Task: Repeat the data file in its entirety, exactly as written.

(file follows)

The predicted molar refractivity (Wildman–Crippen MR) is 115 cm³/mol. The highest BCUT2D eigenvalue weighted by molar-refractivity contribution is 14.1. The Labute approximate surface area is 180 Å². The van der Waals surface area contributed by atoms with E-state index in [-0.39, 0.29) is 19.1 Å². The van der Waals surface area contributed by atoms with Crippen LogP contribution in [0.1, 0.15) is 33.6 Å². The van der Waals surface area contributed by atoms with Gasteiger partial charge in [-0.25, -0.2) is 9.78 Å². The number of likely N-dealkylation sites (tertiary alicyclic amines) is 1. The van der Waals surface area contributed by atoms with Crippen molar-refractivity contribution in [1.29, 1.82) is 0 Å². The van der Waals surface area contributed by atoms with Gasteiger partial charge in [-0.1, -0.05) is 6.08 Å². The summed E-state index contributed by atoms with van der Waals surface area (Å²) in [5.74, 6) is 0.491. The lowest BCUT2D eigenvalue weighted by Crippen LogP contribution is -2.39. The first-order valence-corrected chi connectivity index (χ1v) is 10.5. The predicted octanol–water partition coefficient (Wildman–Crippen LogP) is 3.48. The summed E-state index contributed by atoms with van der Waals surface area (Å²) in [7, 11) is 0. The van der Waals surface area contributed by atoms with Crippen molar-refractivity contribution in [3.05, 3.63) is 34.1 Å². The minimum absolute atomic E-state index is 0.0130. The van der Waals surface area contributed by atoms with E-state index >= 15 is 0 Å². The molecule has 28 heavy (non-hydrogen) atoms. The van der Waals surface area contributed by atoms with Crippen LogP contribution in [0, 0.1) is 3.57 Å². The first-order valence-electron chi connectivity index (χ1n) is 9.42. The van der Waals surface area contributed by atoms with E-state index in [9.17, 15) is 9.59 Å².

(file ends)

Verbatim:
The predicted molar refractivity (Wildman–Crippen MR) is 115 cm³/mol. The highest BCUT2D eigenvalue weighted by molar-refractivity contribution is 14.1. The Labute approximate surface area is 180 Å². The van der Waals surface area contributed by atoms with E-state index in [-0.39, 0.29) is 19.1 Å². The van der Waals surface area contributed by atoms with Crippen LogP contribution in [0.1, 0.15) is 33.6 Å². The van der Waals surface area contributed by atoms with Gasteiger partial charge in [-0.25, -0.2) is 9.78 Å². The number of likely N-dealkylation sites (tertiary alicyclic amines) is 1. The van der Waals surface area contributed by atoms with Crippen molar-refractivity contribution in [1.29, 1.82) is 0 Å². The van der Waals surface area contributed by atoms with Gasteiger partial charge in [-0.1, -0.05) is 6.08 Å². The summed E-state index contributed by atoms with van der Waals surface area (Å²) in [5.74, 6) is 0.491. The lowest BCUT2D eigenvalue weighted by Crippen LogP contribution is -2.39. The first-order valence-corrected chi connectivity index (χ1v) is 10.5. The predicted octanol–water partition coefficient (Wildman–Crippen LogP) is 3.48. The summed E-state index contributed by atoms with van der Waals surface area (Å²) in [7, 11) is 0. The van der Waals surface area contributed by atoms with Crippen molar-refractivity contribution in [3.05, 3.63) is 34.1 Å². The minimum absolute atomic E-state index is 0.0130. The van der Waals surface area contributed by atoms with E-state index >= 15 is 0 Å². The molecule has 28 heavy (non-hydrogen) atoms. The van der Waals surface area contributed by atoms with Crippen LogP contribution in [0, 0.1) is 3.57 Å². The first-order valence-electron chi connectivity index (χ1n) is 9.42. The van der Waals surface area contributed by atoms with E-state index in [9.17, 15) is 9.59 Å².